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Patient-aid charity agrees to 'skin in game' rules

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A charity that wants to help insured patients pay for expensive drugs has to take great care to avoid triggering federal anti-kickback rules.

The U.S. Department of Health and Human Services Office of Inspector General (HHS OIG), a watchdog agency that oversees the U.S. Department of Health and Human Services (HHS), recently gave an example of an acceptable patient assistance program in an advisory memo with the title Re: Notice of Modification of OIG Advisory Opinion No. 06-04″. 

Gregory Demske, chief counsel to the HHS OIG inspector general, sent the memo to an unnamed charity.

The charity agreed to change an assistance program it proposed earlier to address the concerns HHS OIG officials raised in May 2014, in a bulletin in the Federal Register.

Federal health program rules, and some private health insurers’ rules, discourage outside entities from helping patients pay out-of-pocket bills, to keep a reduction or elimination of patients’ “skin in the game” from encouraging them to use unnecessary services, or from encouraging them to do a poor job of shopping for the most affordable possible suitable care.

In recent years, HHS OIG officials said in the Federal Register bulletin, efforts to help patients with Medicare Part D prescription drug coverage pay the out-of-pocket costs associated with exorbitantly expensive specialty drugs have highlighted concerns that charities that help assist patients could encourage patients to make unnecessary use of high-cost care.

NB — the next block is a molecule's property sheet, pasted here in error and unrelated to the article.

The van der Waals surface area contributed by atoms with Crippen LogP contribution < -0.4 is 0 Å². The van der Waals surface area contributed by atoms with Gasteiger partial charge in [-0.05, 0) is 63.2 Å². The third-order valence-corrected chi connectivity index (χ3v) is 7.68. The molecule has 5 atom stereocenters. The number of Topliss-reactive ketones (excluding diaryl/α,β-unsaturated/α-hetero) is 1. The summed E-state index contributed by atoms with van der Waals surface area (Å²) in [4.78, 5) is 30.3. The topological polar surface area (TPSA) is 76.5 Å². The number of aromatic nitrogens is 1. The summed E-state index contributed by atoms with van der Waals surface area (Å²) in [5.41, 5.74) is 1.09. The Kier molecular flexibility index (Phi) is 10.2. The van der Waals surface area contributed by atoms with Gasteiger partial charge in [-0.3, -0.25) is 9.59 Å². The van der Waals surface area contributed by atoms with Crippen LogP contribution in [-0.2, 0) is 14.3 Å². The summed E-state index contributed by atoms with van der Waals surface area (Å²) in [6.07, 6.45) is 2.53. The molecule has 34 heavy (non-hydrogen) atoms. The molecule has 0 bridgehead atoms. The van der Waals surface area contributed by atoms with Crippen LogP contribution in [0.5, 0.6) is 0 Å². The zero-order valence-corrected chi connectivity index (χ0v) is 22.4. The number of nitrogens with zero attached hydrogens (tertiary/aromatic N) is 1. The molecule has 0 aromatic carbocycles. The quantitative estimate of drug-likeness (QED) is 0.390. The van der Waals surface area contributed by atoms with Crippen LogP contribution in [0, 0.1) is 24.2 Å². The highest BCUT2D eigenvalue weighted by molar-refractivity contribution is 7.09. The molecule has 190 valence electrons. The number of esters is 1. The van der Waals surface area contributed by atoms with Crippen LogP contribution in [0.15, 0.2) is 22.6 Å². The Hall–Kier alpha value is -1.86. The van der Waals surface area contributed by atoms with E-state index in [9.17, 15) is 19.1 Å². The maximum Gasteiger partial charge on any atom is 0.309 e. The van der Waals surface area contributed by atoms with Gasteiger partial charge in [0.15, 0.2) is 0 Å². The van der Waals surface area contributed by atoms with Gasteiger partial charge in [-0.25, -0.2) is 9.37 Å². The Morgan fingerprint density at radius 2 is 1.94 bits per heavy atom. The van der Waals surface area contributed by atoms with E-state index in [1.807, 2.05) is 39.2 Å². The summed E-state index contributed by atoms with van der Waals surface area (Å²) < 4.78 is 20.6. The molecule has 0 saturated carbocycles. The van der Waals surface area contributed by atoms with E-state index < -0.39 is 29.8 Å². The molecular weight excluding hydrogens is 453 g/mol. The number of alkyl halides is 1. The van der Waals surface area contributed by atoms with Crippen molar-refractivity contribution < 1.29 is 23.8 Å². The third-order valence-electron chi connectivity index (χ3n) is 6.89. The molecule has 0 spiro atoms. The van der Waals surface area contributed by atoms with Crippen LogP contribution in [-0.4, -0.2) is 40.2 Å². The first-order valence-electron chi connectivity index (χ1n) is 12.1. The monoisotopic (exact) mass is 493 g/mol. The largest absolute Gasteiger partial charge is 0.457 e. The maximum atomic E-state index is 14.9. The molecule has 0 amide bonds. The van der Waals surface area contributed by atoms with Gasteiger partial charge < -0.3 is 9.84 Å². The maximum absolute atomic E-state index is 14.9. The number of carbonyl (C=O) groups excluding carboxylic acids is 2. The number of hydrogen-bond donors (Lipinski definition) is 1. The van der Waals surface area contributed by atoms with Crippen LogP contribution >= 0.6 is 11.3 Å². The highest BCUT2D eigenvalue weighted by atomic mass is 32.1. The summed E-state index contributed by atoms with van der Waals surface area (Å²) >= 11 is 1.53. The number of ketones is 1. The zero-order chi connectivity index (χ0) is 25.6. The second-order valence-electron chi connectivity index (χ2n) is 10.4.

The unnamed charity in the new advisory letter agreed to limit that risk by stating that, even though the charity would strive to help people with metastatic cancer, it would interpret that term as broadly as possible, and not try to define the use of disease funds by referring to specific symptoms, types of drug treatment, or other terms that could narrow the definition.

The charity said it would cover, at a minimum, all drugs approved by the U.S. Food and Drug and Administration (FDA) for treatment of a particular type of cancer, not just one drug, and not just drugs approved for treatment of metastatic cancer.

If a drug or medical device has competitors, the charity has agreed to help with co-payments for all of the competitors, Demske says.

If a drug or device has no real competition, the charity has agreed to help with co-payments for any other FDA-approved form of treatment for the disease, he says.

“The charity will not limit its assistance to high-cost or specialty drugs,” Demske adds. 

In the past, the charity discouraged abuse of high-cost treatments by requiring aid recipients to show they were using a minimum percentage of their gross monthly income to pay for deductibles, co-payments and coinsurance amounts.

The charity is now eliminating the minimum spending percentage requirement. Although the charity is eliminating that specific requirement, it “assists patients only after a good-faith determination of financial need,” Demske says. The objective method the charity uses for determining financial need makes the risk of eliminating the minimum spending percentage requirement low, he says.

See also: 

This cancer doctor is leading the attack on astronomical drug prices

Cancer is getting more expensive, forcing doctors to take notice

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